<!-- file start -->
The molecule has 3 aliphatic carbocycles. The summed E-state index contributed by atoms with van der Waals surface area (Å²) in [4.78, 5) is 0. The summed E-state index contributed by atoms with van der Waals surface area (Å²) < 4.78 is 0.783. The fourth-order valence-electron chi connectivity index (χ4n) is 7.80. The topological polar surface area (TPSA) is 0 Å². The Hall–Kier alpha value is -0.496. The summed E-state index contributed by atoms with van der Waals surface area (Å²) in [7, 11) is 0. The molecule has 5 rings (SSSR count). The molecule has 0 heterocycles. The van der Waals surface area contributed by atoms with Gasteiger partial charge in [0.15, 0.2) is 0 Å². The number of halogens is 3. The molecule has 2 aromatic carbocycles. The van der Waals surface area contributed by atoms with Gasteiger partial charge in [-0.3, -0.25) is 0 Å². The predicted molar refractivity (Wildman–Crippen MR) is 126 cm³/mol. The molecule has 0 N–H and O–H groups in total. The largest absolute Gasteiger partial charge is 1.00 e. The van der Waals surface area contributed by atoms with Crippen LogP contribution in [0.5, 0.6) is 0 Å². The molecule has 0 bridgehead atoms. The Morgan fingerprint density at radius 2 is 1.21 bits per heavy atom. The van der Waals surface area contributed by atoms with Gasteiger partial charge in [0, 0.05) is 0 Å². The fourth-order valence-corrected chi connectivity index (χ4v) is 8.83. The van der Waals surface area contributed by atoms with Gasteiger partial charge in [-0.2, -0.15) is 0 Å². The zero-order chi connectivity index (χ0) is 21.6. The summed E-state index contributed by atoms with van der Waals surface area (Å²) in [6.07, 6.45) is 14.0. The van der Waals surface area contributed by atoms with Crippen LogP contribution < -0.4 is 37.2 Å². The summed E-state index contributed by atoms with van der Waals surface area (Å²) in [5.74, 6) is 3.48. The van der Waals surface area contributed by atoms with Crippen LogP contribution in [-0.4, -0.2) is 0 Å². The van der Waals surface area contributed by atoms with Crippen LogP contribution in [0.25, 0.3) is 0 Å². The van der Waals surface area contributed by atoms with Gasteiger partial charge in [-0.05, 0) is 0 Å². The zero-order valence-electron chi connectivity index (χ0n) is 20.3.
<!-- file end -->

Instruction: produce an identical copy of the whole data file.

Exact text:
The molecule has 3 aliphatic carbocycles. The summed E-state index contributed by atoms with van der Waals surface area (Å²) in [4.78, 5) is 0. The summed E-state index contributed by atoms with van der Waals surface area (Å²) < 4.78 is 0.783. The fourth-order valence-electron chi connectivity index (χ4n) is 7.80. The topological polar surface area (TPSA) is 0 Å². The Hall–Kier alpha value is -0.496. The summed E-state index contributed by atoms with van der Waals surface area (Å²) in [7, 11) is 0. The molecule has 5 rings (SSSR count). The molecule has 0 heterocycles. The van der Waals surface area contributed by atoms with Gasteiger partial charge in [0.15, 0.2) is 0 Å². The number of halogens is 3. The molecule has 2 aromatic carbocycles. The van der Waals surface area contributed by atoms with Gasteiger partial charge in [-0.3, -0.25) is 0 Å². The predicted molar refractivity (Wildman–Crippen MR) is 126 cm³/mol. The molecule has 0 N–H and O–H groups in total. The largest absolute Gasteiger partial charge is 1.00 e. The van der Waals surface area contributed by atoms with Crippen LogP contribution in [0.5, 0.6) is 0 Å². The molecule has 0 bridgehead atoms. The Morgan fingerprint density at radius 2 is 1.21 bits per heavy atom. The van der Waals surface area contributed by atoms with Gasteiger partial charge in [0, 0.05) is 0 Å². The fourth-order valence-corrected chi connectivity index (χ4v) is 8.83. The van der Waals surface area contributed by atoms with Gasteiger partial charge in [-0.2, -0.15) is 0 Å². The zero-order chi connectivity index (χ0) is 21.6. The summed E-state index contributed by atoms with van der Waals surface area (Å²) in [6.07, 6.45) is 14.0. The van der Waals surface area contributed by atoms with Crippen LogP contribution < -0.4 is 37.2 Å². The summed E-state index contributed by atoms with van der Waals surface area (Å²) in [5.74, 6) is 3.48. The van der Waals surface area contributed by atoms with Crippen LogP contribution in [-0.4, -0.2) is 0 Å². The van der Waals surface area contributed by atoms with Crippen LogP contribution in [0.25, 0.3) is 0 Å². The van der Waals surface area contributed by atoms with Gasteiger partial charge in [-0.05, 0) is 0 Å². The zero-order valence-electron chi connectivity index (χ0n) is 20.3.